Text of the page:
Honeypot; They are decoy servers that are used to gather information about attackers or users who access information systems without authorization. A honeypot can usually be a computer that appears to be part of a network or any server that hosts data. To attackers, it is an isolated resource whose movements are particularly monitored, posing as a target of information or value that could cause them to attack.
Honeypots are divided into three based on their level of interaction. These;
- Low Interaction Honeypots (Honeyd, Kippo)
- Medium Interactive Honeypots (Dionea, Nepenthes)
- High Interaction Honeypots (Specter)
The risks and benefits of each level of interaction are different; a low level of interaction provides less protection while at the same time low cost. Doesn’t require much training. As the level of interaction increases, the cost and the required education level increase, while the protection increases in direct proportion. It is aimed to keep the benefits and risks of other levels in the middle with honeypots interacting at a relatively medium level, which can be considered the middle of both levels. Honeypots are divided into two according to their intended use. These; Known as Production Honeypots and Research Honeypots.
Production honeypots are easy to use. They contain limited information. Production honeypots are generally placed in the production network together with other production servers. Production honeypots are generally low-interaction honeypots that are easier to set up and use. They obtain less information about attacks and attackers than research honeypots.
Research honeypots are used to gather information about the purpose and attack tactics of groups of attackers targeting different networks, and to research the threats organizations face and learn how organizations can better protect against these threats. Research honeypots are difficult to set up and maintain. They hold more comprehensive information and are particularly used by military, research, and government agencies.
WORKING LOGIC OF HONEYPOTS
Honeypots do not have complex algorithms, unlike the big works they do. It has a very simple logic. The working logic of honeypots is parallel to the working logic of IDS (Intrusion Detection System) intrusion detection systems. It can show us the log records by analyzing the attacks on the services running on the port we have determined. When the attacker sends an exploit, he can analyze it with the help of antivirus. They can be configured in many ways according to their usage areas. For example, they can even be used to detect spam activity.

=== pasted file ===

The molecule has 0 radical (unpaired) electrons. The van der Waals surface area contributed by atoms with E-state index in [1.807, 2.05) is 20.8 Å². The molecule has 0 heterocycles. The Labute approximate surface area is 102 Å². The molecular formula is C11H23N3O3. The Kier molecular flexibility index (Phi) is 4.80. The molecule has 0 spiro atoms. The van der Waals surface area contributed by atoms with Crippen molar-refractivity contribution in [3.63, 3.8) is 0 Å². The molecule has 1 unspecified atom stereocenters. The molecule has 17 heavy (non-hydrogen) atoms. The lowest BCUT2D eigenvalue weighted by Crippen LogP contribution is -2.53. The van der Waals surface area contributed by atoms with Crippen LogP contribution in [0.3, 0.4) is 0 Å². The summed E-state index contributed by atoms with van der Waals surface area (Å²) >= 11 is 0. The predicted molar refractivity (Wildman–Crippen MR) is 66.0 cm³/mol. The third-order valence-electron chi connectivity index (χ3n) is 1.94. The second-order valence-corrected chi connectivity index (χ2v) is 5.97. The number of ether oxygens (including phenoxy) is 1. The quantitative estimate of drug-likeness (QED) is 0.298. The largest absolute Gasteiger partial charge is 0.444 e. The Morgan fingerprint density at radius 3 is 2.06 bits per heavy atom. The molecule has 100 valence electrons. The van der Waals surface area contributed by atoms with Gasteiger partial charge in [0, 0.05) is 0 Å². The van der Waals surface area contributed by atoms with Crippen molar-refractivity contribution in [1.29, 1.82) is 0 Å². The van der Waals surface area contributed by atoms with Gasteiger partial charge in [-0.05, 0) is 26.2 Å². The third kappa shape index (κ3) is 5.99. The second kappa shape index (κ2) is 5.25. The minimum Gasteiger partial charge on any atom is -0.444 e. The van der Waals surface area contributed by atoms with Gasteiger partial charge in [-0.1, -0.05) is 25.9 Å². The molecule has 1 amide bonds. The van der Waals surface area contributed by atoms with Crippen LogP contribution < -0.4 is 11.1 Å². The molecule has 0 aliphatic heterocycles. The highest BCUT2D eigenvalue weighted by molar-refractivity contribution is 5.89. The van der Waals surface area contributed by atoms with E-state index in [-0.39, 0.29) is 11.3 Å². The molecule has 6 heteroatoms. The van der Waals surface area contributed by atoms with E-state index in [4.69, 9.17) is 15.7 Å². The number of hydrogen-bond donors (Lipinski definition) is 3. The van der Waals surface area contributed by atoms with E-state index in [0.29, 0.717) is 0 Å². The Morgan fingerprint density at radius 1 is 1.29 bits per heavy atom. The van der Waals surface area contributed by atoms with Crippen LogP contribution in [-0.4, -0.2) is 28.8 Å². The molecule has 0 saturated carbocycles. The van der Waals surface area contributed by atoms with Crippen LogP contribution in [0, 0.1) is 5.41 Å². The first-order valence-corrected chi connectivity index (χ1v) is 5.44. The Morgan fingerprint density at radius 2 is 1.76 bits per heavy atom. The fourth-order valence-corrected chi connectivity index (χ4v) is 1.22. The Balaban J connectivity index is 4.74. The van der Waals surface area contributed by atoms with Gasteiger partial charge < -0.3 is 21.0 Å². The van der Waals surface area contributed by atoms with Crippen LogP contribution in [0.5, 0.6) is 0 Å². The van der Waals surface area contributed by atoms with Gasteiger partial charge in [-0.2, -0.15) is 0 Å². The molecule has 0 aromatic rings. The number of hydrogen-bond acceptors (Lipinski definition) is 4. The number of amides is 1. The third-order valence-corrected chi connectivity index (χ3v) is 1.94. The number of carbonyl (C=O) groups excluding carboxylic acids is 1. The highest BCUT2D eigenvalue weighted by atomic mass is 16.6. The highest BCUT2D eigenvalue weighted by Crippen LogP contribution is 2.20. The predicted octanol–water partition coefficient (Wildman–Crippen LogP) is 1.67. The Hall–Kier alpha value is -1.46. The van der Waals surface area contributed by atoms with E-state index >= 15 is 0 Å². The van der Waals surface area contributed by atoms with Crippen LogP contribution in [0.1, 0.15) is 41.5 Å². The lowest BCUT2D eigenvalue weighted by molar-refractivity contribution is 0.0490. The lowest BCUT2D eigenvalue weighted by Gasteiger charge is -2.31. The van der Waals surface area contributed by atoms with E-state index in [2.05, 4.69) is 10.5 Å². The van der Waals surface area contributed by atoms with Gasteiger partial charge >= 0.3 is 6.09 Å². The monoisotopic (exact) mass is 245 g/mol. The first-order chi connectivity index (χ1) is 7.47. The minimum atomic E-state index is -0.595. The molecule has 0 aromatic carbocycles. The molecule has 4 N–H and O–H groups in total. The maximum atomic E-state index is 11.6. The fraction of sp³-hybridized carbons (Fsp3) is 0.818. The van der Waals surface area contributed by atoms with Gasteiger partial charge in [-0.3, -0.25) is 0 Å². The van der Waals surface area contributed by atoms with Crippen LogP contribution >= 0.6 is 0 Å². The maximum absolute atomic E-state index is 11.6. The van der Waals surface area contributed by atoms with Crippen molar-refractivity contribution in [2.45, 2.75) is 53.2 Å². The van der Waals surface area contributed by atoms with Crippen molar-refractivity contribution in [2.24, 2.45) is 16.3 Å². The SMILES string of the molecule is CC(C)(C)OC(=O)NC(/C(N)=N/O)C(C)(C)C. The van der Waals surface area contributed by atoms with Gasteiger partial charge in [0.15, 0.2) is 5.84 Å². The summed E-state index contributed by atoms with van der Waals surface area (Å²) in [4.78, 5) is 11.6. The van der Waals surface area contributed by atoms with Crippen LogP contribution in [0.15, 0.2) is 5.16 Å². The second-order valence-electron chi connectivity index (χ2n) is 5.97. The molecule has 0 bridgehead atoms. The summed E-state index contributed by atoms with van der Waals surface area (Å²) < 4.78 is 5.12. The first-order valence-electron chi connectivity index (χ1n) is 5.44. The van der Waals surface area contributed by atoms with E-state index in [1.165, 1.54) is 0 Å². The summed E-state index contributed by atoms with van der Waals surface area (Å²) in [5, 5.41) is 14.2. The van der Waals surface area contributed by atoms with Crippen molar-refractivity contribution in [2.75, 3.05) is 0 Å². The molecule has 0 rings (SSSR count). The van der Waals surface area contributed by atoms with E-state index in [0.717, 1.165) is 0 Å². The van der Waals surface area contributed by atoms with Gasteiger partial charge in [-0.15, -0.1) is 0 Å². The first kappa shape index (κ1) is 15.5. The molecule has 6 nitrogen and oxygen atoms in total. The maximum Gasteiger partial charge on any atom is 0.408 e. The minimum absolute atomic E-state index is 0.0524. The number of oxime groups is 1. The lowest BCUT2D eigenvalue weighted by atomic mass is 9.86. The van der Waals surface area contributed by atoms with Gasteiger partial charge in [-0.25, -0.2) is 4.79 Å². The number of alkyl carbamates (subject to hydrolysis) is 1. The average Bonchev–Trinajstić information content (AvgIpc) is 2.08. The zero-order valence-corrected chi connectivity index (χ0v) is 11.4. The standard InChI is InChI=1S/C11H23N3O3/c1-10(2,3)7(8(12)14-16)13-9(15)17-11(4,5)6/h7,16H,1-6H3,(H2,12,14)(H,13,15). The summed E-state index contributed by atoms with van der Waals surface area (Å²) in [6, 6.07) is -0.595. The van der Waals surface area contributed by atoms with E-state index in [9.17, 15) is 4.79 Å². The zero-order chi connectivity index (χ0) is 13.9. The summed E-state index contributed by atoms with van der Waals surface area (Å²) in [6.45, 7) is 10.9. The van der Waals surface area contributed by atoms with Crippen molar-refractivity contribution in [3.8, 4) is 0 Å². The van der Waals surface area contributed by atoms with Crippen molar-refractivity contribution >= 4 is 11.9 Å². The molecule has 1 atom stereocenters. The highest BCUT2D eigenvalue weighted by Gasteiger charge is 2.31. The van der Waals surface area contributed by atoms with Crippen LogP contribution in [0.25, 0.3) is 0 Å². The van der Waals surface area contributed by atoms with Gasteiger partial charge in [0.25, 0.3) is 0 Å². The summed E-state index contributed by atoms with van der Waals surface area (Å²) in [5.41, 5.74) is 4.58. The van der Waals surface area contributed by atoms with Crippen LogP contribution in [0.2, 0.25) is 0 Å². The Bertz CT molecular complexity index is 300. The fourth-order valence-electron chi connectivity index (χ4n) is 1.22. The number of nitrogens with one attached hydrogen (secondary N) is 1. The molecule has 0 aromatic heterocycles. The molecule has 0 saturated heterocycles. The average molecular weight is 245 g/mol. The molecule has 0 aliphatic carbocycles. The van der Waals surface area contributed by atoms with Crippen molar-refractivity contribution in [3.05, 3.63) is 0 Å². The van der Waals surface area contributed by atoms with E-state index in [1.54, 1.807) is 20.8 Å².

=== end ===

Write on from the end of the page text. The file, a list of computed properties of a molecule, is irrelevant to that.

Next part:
Another example is different network structures may exist within a large organization. This can create a vulnerability when an attacker tries to infiltrate a non-honeypot network when he starts to attack. In this, a honeypot network can be established by configuring many honeypots in different networks. Such systems are called HoneyNet.
ADVANTAGES OF HONEYPOTS
- It has low data requirements.
- A single login attempt is sufficient for aggressive behaviour detection.
- It reduces false alarms.
- They analyze and reduce false alarms produced by other measures.
- They increase the detection of missed attacks.
- They detect attackers that other measures miss.
- Encryption/Decryption can detect even if the attacker’s data is encrypted and can be decrypted later.
- Contrary to most security measures, they can work not only on IPv4 but also on IPv6, which is currently in use but will become widespread in the future.
- Low resource use, even at a high cost, unlike other measures, use fewer resources.
DISADVANTAGES OF HONEYPOTS
- If there is only one data entry point, if the attacker understands the situation and never communicates with the honeypots, detection becomes impossible.
- A poorly designed honeypot can contain critical system information and compromise the entire system.